Melissa Rudd: When an FA Cup win over Manchester United would be tinged with sadness
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An FA Cup quarter-final against Manchester United should be the highlight of any season for Norwich City, regardless of league position.
The Premier League restart is evidence, not that any of us needed it, that football without fans is a different game. But the FA Cup without fans? It’s a different prospect altogether. Without supporters, the ‘magic of the Cup’ simply doesn’t exist. It completely devalues the oldest cup competition in the game.
Take the fifth round win at Tottenham. Some of us were lucky enough to be in the stadium, but the City fans I knew who had to make do with watching it on television all asked the same question first: “What was it like to be there?”
The thought of the teams walking out into an empty Carrow Road on Saturday evening in what is Norwich’s biggest cup game since 1992 is desperately sad. A victory would be tinged with regret that us supporters couldn’t be part of it.
City’s two performances since the restart have done little to suggest an upset is on the cards, especially given the manner of United’s ruthless win over Sheffield United on Wednesday night. But the mere thought of Norwich appearing in a semi-final at Wembley Stadium and fans not being allowed there? It makes me feel empty. I just can’t help but feel that way.
There will be plenty who disagree. Who would argue that every Liverpool fan is desperate to wrap up the title, despite the fact they won’t be able to watch their team do it in person, so why should winning the FA Cup feel any different? A perfectly valid point.
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The Cup would still have the club’s name engraved on it. The history books would forever show what would be City’s greatest ever achievement. But there would be no sense of occasion, no memories to associate with the latter stages.
Imagine telling your grandchildren about the day Norwich won the FA Cup in 2020. When the crowd noises were the product of somebody pressing a button on a sound mixing desk in the television gallery, and the trophy was held aloft in front of 90,000 empty seats instead of filled with supporters having the time of their lives.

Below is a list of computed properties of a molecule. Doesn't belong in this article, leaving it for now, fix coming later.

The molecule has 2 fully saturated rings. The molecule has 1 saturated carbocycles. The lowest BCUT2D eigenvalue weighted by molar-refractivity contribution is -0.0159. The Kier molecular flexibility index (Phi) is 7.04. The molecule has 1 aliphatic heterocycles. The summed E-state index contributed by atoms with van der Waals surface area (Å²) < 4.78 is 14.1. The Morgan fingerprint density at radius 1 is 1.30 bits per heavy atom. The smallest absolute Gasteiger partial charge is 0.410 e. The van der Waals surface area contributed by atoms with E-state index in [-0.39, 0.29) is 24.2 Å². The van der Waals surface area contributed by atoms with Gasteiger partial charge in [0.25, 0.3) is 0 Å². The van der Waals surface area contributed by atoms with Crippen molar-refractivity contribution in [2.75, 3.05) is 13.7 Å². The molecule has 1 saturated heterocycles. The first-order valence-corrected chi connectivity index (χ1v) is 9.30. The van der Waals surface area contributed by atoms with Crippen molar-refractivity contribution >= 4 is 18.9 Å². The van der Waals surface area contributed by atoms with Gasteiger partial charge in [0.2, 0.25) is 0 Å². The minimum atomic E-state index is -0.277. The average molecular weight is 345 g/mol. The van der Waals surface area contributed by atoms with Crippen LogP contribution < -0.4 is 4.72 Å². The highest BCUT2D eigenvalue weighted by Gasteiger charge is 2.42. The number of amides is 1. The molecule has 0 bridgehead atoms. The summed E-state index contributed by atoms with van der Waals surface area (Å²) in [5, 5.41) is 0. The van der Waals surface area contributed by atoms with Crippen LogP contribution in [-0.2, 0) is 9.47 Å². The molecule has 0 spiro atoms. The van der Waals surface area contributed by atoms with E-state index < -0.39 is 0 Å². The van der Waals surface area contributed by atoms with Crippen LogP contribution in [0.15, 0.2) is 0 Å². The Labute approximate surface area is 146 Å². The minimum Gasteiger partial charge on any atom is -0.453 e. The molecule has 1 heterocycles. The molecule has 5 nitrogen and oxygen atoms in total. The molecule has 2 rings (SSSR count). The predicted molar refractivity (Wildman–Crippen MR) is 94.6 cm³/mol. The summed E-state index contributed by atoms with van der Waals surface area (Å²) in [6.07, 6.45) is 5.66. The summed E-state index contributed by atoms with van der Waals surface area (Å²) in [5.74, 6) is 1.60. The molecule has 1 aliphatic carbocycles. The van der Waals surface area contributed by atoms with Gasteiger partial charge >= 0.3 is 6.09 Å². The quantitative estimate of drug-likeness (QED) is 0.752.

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Though, let’s be honest, I’m getting very ahead of myself. Unless Norwich come out and play like a different team on Saturday night, none of the above is worth thinking about.
With relegation now looming large after defeats to Southampton and Everton, Norwich’s lack of firepower is biting them hardest when they need it most. One goal in seven league fixtures is an abysmal return from any team, let alone one fighting to stay in a division.
There seems to have been a complete change of thinking from Daniel Farke, perhaps out of sheer desperation to prompt a change in results. If fielding two up front against Southampton was a bold move to try and increase City’s chances of creating and scoring goals, the decision to drop Teemu Pukki, Todd Cantwell and Emi Buendia against Everton in favour of players who haven’t exactly pulled up any trees since arriving here seemed simply bizarre to many.
No matter the personnel on the pitch, a common theme remains. Every time Norwich concede first, they start playing as if they are already a beaten team. The lack of belief is quite staggering, a debilitating mental stumbling block that has underpinned City’s season and a huge factor in why they sit rock bottom.
Against Southampton, the flood gates opened. Many likened the match to feeling like a pre-season friendly. That’s disrespecting Ralph Hassenhuttl’s side, who were fitter and sharper and showed levels of desire, determination and urgency that simply embarrassed Norwich.
Not matching a team in those aspects is unforgivable, and it’s not something any of us would have foreseen at the beginning of this season. Confidence seems to have been replaced by fear, and the team will have to overcome that hurdle before anything else will even feel possible.